In her dreams she takes her shawl, wraps it around her head and runs through the market. One hand holds the shawl and the other one holds her long dress. Her sandals makes her slip from time to time, but she never falls. She knows the fastest way to school and halfway there her friends make her company. They laugh and talk. Just as they see the school, she wakes up. At that point she still can feel the warm sun on her face, the sand in her sandals and how the air is filled with scents from the market, the houses and home.
She was born in the early morning by the edge of the desert. At that point she became the Daughter of the Desert and well known to the people of Marrakech. Her parents and others could see her grow, learn to read and strive for a high education. If she did not read, she ate. Chicken and kebab was and still are her favorites. During her walks at the market, many sellers gave her something small to eat or take with her home.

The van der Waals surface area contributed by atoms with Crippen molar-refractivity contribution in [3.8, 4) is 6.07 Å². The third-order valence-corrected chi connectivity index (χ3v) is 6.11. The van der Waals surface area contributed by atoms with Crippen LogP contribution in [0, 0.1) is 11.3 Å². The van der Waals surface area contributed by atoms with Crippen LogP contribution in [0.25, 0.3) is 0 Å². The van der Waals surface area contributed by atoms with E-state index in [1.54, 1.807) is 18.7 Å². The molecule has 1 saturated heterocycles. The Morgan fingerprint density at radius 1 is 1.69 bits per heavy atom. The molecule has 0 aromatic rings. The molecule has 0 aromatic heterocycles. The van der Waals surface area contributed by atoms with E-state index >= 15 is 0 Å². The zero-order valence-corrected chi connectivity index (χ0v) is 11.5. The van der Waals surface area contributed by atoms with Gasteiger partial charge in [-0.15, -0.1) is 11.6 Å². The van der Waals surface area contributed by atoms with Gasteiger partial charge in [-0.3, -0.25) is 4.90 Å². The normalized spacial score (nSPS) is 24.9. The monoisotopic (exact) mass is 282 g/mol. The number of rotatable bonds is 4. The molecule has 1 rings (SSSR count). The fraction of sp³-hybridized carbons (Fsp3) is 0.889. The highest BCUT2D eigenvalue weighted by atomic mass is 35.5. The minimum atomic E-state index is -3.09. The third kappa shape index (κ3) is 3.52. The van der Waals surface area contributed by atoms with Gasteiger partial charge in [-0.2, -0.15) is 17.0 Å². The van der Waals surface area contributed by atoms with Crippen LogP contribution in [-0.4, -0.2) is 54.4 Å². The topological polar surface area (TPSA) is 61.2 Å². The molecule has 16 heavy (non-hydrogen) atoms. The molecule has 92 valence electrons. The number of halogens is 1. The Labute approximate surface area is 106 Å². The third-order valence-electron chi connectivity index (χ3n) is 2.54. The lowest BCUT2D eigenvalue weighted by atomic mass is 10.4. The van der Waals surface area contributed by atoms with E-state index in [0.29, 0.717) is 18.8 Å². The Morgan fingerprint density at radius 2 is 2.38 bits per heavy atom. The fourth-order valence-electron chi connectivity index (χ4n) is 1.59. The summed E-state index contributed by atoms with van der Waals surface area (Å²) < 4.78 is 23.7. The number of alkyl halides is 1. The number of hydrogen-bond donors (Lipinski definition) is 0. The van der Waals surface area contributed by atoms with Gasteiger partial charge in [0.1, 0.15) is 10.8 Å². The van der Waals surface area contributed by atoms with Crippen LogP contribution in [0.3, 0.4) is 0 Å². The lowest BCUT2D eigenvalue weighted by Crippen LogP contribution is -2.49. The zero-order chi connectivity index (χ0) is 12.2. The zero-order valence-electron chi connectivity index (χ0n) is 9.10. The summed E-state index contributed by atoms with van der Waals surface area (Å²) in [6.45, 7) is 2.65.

At home she often played with her big gray Maine Coon cat. Some believed it was a lion in disguise and she could not stop laughing when people started to talk about this. Crazy people, she thought. Have they never seen a cat?
She is brave and have no limits in trying new things. That is why her life suddenly changed. With her knowledge, she took off on an adventure. She was brave enough to travel through places no one, especially a lady, had been at. She explored, met people and wrote all about it in her journal. After being away for many years, she settled down in the Victorian Britain. The national railway network stimulated her to travel and enjoy leisure opportunities. The visits to the seaside resorts, race meetings and being a part of the urban society gave her energy. But deep down, with the patriarchal lifestyle and large families, she missed her own home, by the edge of the desert.
Someday she will travel back home.